The Knicks did not miss a beat when Stoudemire returned, allowing Lin to act more like a distributor on his way to 13 assists in an easy win over Jimmer Fredette and the Kings. And with Anthony slated to return either tonight against New Orleans or Sunday against Dallas, the idea of the three playing together with Tyson Chandler (and J.R. Smith, the talented guard tweeted Friday morning that he plans to join the Knicks) basketball fans the world over are excited to see how this team can come together to finish the regular season.

Fans are making their own homemade Lin jerseys and paraphernalia to wear to games and are flocking in droves to any television airing the second-year player’s ascent. The potential for this team has reached its zenith, and fans want to be a part of this special year, yet the blackout has done nothing but blockade those fans and push them to bars with dish service.

Still, Lin’s success has gone so far as to raise the stock of MSG itself. The website and contributing writer Steven Kiel wrote on Valentine’s Day, “Today, because of Jeremy Lin, shares hit a new 52-week high of $32.30. With 62.08 shares outstanding, today's move up of $1.15 means the market thinks Jeremy Lin's weekend success is worth $71.4 million.”

The Rangers — the first-place team in the Eastern Conference — should also be a heavy draw for the network. The team is grinding out tough wins and sits one point behind the Detroit Red Wings for the most in the league. The team has marketable stars in Henrik Lundqvist, Ryan Callahan, Marion Gaborik, Dan Girardi and Brandon Dubinsky, and is legitimately fun to watch.

I found myself drawn in to their 4-2 loss to Chicago Thursday night, and could easily see myself recording some of their games to watch after the newspaper shift if the team were broadcast. I am simply drawn to good hockey and that’s what the Rangers are delivering. Apparently this is nothing new for this season’s team. reported on Dec. 29, only two days before the network blackout, that through the first 32 games this season, ratings for Rangers games were up 16 percent from the year before. Granted, this was a time when the NHL was unlikely to have piqued the interest of casual winter sports fans like myself. Those fans want their hockey now, and aside from the random NBC Sports and NHLNET games that air, there is no consistent source for Rangers hockey.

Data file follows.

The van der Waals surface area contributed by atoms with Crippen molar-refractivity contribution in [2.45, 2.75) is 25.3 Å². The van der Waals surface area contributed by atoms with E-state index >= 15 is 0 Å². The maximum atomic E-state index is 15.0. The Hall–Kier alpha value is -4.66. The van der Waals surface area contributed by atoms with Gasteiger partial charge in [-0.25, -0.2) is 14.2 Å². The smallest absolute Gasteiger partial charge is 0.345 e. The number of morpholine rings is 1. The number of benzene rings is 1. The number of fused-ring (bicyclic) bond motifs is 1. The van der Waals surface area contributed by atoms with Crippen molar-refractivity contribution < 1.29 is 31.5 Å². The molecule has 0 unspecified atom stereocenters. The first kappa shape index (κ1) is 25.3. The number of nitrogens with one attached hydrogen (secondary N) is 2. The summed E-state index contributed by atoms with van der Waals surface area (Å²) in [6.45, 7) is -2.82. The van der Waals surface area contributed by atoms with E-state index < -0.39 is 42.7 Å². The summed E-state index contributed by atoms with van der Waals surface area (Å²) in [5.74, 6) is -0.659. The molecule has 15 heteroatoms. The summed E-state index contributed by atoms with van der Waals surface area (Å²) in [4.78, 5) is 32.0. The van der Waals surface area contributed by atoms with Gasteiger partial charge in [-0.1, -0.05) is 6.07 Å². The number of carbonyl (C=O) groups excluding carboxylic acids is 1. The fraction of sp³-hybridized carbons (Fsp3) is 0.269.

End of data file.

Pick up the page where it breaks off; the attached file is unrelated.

MSG seems to be doing just fine without its Time Warner consumers, but it should be noted, as the Daily News reports, even though viewership has been up 109 percent since Linsanity began, the network is still losing about $10 million in subscription fees per month since losing the bulk of its Time Warner subscribers. Without those customers, MSG Network cannot charge advertisers premium for air time. Therefore, they are allowing this squabble with Time Warner to cost them even more profits.

Time Warner is faring no better in this argument. The New York Post reported that customers are “flooding its switchboard with complaints.”

This season has the potential to be incredibly memorable for New York sports, yet MSG and Time Warner have taken a pair of local teams and put them as far away as a television market can be in the digital age. At least when they make the playoffs, each game will be nationally televised and we can leave the two companies to argue amongst themselves all summer.